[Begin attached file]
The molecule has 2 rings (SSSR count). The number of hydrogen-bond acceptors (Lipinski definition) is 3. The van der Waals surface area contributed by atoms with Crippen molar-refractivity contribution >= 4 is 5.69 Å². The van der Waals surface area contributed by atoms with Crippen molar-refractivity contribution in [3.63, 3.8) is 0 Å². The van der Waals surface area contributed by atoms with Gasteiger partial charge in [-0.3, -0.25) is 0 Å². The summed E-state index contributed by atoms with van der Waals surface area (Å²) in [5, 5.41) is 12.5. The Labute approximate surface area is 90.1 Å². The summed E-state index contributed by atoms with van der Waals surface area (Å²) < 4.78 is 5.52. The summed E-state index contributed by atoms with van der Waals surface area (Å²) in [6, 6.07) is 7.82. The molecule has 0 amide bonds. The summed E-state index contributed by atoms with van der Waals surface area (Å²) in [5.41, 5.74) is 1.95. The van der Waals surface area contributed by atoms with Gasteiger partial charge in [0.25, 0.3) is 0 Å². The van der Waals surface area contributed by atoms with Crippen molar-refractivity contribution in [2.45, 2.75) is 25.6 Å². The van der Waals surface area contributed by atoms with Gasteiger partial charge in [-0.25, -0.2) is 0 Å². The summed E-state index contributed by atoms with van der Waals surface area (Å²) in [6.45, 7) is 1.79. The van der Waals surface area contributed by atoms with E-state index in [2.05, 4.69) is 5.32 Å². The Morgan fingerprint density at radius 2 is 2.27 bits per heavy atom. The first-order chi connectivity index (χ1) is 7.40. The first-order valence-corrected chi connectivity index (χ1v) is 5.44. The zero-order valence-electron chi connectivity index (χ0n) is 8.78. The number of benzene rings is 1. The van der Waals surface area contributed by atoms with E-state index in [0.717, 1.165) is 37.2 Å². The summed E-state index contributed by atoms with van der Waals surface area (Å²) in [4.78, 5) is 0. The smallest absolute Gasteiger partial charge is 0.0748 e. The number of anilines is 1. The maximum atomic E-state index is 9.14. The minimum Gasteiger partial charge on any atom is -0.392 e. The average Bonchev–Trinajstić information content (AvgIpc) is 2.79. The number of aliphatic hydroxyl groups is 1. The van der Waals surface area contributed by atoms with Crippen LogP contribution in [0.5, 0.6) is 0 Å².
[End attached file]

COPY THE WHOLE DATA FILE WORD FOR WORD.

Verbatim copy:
The molecule has 2 rings (SSSR count). The number of hydrogen-bond acceptors (Lipinski definition) is 3. The van der Waals surface area contributed by atoms with Crippen molar-refractivity contribution >= 4 is 5.69 Å². The van der Waals surface area contributed by atoms with Crippen molar-refractivity contribution in [3.63, 3.8) is 0 Å². The van der Waals surface area contributed by atoms with Gasteiger partial charge in [-0.3, -0.25) is 0 Å². The summed E-state index contributed by atoms with van der Waals surface area (Å²) in [5, 5.41) is 12.5. The Labute approximate surface area is 90.1 Å². The summed E-state index contributed by atoms with van der Waals surface area (Å²) < 4.78 is 5.52. The summed E-state index contributed by atoms with van der Waals surface area (Å²) in [6, 6.07) is 7.82. The molecule has 0 amide bonds. The summed E-state index contributed by atoms with van der Waals surface area (Å²) in [5.41, 5.74) is 1.95. The van der Waals surface area contributed by atoms with Gasteiger partial charge in [0.25, 0.3) is 0 Å². The van der Waals surface area contributed by atoms with Crippen molar-refractivity contribution in [2.45, 2.75) is 25.6 Å². The van der Waals surface area contributed by atoms with Gasteiger partial charge in [-0.25, -0.2) is 0 Å². The summed E-state index contributed by atoms with van der Waals surface area (Å²) in [6.45, 7) is 1.79. The van der Waals surface area contributed by atoms with E-state index in [2.05, 4.69) is 5.32 Å². The Morgan fingerprint density at radius 2 is 2.27 bits per heavy atom. The first-order chi connectivity index (χ1) is 7.40. The first-order valence-corrected chi connectivity index (χ1v) is 5.44. The zero-order valence-electron chi connectivity index (χ0n) is 8.78. The number of benzene rings is 1. The van der Waals surface area contributed by atoms with E-state index in [0.717, 1.165) is 37.2 Å². The summed E-state index contributed by atoms with van der Waals surface area (Å²) in [4.78, 5) is 0. The smallest absolute Gasteiger partial charge is 0.0748 e. The number of anilines is 1. The maximum atomic E-state index is 9.14. The minimum Gasteiger partial charge on any atom is -0.392 e. The average Bonchev–Trinajstić information content (AvgIpc) is 2.79. The number of aliphatic hydroxyl groups is 1. The van der Waals surface area contributed by atoms with Crippen LogP contribution in [0.5, 0.6) is 0 Å².